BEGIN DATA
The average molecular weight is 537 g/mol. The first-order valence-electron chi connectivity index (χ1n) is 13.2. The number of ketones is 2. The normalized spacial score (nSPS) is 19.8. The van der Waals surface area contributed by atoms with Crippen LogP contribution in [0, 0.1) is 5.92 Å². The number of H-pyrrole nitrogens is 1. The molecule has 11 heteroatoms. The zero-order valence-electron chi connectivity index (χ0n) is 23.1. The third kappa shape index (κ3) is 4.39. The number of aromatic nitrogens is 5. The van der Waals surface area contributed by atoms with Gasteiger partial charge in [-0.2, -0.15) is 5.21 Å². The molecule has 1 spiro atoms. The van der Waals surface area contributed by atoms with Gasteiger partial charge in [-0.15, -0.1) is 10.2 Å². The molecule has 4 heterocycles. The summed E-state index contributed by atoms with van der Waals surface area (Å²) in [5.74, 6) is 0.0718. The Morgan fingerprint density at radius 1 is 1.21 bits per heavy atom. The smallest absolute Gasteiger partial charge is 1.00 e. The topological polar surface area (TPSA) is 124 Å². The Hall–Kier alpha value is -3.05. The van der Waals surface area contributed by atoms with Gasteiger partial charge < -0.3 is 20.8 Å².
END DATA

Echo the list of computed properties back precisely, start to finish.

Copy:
The average molecular weight is 537 g/mol. The first-order valence-electron chi connectivity index (χ1n) is 13.2. The number of ketones is 2. The normalized spacial score (nSPS) is 19.8. The van der Waals surface area contributed by atoms with Crippen LogP contribution in [0, 0.1) is 5.92 Å². The number of H-pyrrole nitrogens is 1. The molecule has 11 heteroatoms. The zero-order valence-electron chi connectivity index (χ0n) is 23.1. The third kappa shape index (κ3) is 4.39. The number of aromatic nitrogens is 5. The van der Waals surface area contributed by atoms with Gasteiger partial charge in [-0.2, -0.15) is 5.21 Å². The molecule has 1 spiro atoms. The van der Waals surface area contributed by atoms with Gasteiger partial charge in [-0.15, -0.1) is 10.2 Å². The molecule has 4 heterocycles. The summed E-state index contributed by atoms with van der Waals surface area (Å²) in [5.74, 6) is 0.0718. The Morgan fingerprint density at radius 1 is 1.21 bits per heavy atom. The smallest absolute Gasteiger partial charge is 1.00 e. The topological polar surface area (TPSA) is 124 Å². The Hall–Kier alpha value is -3.05. The van der Waals surface area contributed by atoms with Gasteiger partial charge < -0.3 is 20.8 Å².